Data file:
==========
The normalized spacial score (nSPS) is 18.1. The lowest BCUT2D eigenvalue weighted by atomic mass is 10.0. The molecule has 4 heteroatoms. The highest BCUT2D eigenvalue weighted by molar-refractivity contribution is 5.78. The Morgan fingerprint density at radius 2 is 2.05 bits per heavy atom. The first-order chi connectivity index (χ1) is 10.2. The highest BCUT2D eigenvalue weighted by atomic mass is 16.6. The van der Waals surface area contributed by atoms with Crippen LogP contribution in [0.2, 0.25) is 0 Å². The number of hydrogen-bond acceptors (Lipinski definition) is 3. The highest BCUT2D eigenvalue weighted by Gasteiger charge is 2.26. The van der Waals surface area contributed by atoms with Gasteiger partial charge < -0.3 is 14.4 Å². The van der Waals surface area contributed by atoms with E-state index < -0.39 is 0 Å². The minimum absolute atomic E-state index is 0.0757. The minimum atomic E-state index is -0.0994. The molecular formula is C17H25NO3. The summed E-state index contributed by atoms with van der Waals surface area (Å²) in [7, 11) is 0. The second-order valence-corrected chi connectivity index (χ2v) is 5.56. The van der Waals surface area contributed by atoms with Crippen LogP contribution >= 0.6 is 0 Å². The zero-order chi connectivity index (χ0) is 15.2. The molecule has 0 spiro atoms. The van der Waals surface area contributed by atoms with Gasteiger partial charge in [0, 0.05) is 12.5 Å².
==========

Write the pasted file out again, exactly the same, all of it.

The normalized spacial score (nSPS) is 18.1. The lowest BCUT2D eigenvalue weighted by atomic mass is 10.0. The molecule has 4 heteroatoms. The highest BCUT2D eigenvalue weighted by molar-refractivity contribution is 5.78. The Morgan fingerprint density at radius 2 is 2.05 bits per heavy atom. The first-order chi connectivity index (χ1) is 10.2. The highest BCUT2D eigenvalue weighted by atomic mass is 16.6. The van der Waals surface area contributed by atoms with Crippen LogP contribution in [0.2, 0.25) is 0 Å². The number of hydrogen-bond acceptors (Lipinski definition) is 3. The highest BCUT2D eigenvalue weighted by Gasteiger charge is 2.26. The van der Waals surface area contributed by atoms with Gasteiger partial charge < -0.3 is 14.4 Å². The van der Waals surface area contributed by atoms with E-state index < -0.39 is 0 Å². The minimum absolute atomic E-state index is 0.0757. The minimum atomic E-state index is -0.0994. The molecular formula is C17H25NO3. The summed E-state index contributed by atoms with van der Waals surface area (Å²) in [7, 11) is 0. The second-order valence-corrected chi connectivity index (χ2v) is 5.56. The van der Waals surface area contributed by atoms with Crippen LogP contribution >= 0.6 is 0 Å². The zero-order chi connectivity index (χ0) is 15.2. The molecule has 0 spiro atoms. The van der Waals surface area contributed by atoms with Gasteiger partial charge in [0, 0.05) is 12.5 Å².